For three-quarters of a century, the annual Alfred E. Smith Memorial Dinner has been “the cultural event of the fall season,” and this year’s edition promises to be no different, with Condoleezza Rice, who served as U.S. secretary of state and national security adviser under President George W. Bush, serving as dinner speaker.
The 76th annual dinner, which will also celebrate the diamond anniversary of the charitable Alfred E. Smith Memorial Foundation, will take place at the Javits Center expansion site in Manhattan Thursday, Oct. 21. All guests must bring proof of full Covid-19 vaccination.
“I look forward to participating in the legacy this October,” said Ms. Rice in taped video remarks she made at a press luncheon Sept. 9. Ms. Rice, now the director of the Hoover Institution, noted she follows the well-established path of presidents, dignitaries, journalists and civic leaders who have spoken at the Al Smith Dinner.
Also at the Manhattan luncheon was Frank A. Bennack Jr., executive vice chairman of Hearst, who will receive the Happy Warrior Award in honor of Alfred E. Smith, a four-time governor of New York who was the first major-party Catholic presidential candidate in 1928.
Other luncheon guests included Cardinal Dolan, several Smith Foundation board members, as well as several Catholic journalists.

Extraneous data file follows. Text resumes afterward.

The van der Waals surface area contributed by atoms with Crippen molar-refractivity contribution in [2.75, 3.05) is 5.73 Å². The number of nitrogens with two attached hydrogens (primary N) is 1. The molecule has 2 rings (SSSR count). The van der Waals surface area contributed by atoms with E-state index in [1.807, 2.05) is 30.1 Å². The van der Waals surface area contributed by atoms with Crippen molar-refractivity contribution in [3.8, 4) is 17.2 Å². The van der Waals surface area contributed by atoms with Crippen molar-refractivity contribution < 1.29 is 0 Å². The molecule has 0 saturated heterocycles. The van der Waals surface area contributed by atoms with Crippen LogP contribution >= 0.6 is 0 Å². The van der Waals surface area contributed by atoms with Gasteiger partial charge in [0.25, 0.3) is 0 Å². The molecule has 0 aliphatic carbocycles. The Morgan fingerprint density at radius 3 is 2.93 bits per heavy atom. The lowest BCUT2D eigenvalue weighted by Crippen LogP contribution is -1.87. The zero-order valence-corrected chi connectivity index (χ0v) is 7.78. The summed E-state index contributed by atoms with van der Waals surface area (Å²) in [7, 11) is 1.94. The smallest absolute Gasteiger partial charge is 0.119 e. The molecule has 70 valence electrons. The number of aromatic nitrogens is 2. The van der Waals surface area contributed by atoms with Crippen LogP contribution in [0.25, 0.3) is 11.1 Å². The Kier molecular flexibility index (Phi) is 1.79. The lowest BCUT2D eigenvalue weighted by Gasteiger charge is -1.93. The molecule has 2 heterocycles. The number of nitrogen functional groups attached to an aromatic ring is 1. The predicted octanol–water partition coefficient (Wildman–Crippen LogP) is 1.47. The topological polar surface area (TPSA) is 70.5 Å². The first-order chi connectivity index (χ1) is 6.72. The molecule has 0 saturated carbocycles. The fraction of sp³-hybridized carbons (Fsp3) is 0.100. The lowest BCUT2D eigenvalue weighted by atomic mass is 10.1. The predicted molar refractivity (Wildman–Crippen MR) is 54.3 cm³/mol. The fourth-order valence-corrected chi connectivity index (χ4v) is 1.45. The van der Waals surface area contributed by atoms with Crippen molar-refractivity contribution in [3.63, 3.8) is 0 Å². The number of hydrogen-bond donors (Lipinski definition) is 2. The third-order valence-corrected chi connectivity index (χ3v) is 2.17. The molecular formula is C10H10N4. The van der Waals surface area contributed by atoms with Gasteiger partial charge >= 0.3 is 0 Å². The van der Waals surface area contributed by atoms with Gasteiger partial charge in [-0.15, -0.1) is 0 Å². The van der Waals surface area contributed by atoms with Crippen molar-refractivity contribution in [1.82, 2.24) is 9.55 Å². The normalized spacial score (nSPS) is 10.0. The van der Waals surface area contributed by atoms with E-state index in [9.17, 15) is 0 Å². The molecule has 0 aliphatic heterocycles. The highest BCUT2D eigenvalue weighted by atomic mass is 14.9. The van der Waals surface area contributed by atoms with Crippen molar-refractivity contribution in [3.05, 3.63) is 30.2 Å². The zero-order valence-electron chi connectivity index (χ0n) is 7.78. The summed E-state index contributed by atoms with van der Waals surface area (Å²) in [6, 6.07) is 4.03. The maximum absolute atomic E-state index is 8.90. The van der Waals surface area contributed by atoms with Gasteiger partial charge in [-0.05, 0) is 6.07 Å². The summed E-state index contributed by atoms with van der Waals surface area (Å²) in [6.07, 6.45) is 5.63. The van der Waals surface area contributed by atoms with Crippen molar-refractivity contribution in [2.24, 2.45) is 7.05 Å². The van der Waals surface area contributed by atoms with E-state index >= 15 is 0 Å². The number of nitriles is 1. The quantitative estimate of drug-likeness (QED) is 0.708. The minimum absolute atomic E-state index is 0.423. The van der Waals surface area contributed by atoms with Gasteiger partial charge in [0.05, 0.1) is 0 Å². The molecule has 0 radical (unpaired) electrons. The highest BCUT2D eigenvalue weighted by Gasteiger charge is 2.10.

Michael Deegan, superintendent of schools for the archdiocese, in his remarks, said it was one year to the day that Catholic schools in the archdiocese reopened for in-person instruction last September. “It was a wonderful day for us,” he recalled. “So much was riding on that day.”
Acknowledging the journalists present, Deegan said, “You told our story. It was a remarkable year for the Catholic schools in New York.”
Deegan also noted the support of the Smith Foundation, which last year gave more than $1 million to the schools in the archdiocese to support growing special education programs, acquisition of necessary technology and scholarships and financial aid that made Catholic schools possible for students who wouldn’t otherwise be able to attend them.
“I can’t tell you what a gift and treasure the Al Smith Foundation’s generosity is to these children,” he said.
Bettina Alonso, the executive director of development for the archdiocese, is also executive director of the Alfred E. Smith Memorial Foundation. Speaking with Catholic New York the day before the luncheon, she said the Smith Foundation in recent years has been able to double the amount of annual grants it disburses to $4 million.
The 24-person board, chaired by Mary E. Erdoes, CEO of J.P. Morgan Asset and Wealth Management, was cited by Ms. Alonso for its dynamism, commitment and ability to work nimbly and quickly.
Grant recipients range from education to health services and family and child services.
“The dinner provides a lot of good,” Ms. Alonso said. “The highlight is in June when we are able to send out the checks.”
Last year, the foundation board awarded $8 million in Covid-19 relief, which included a $4 million disbursement to the Inner-City Scholarship Fund’s Emergency Tuition Assistance Program and the Archdiocese of New York for its charitable, health and pastoral services in communities most affected by the pandemic. The other $4 million was subsequently awarded to 16 distinct nonprofit organizations providing vulnerable children and families with needed health care and social services.
Ms. Alonso said the board is trying “to get the message out” about the Smith dinner and the people the board is able to assist because of it.
Dinner information: email@example.com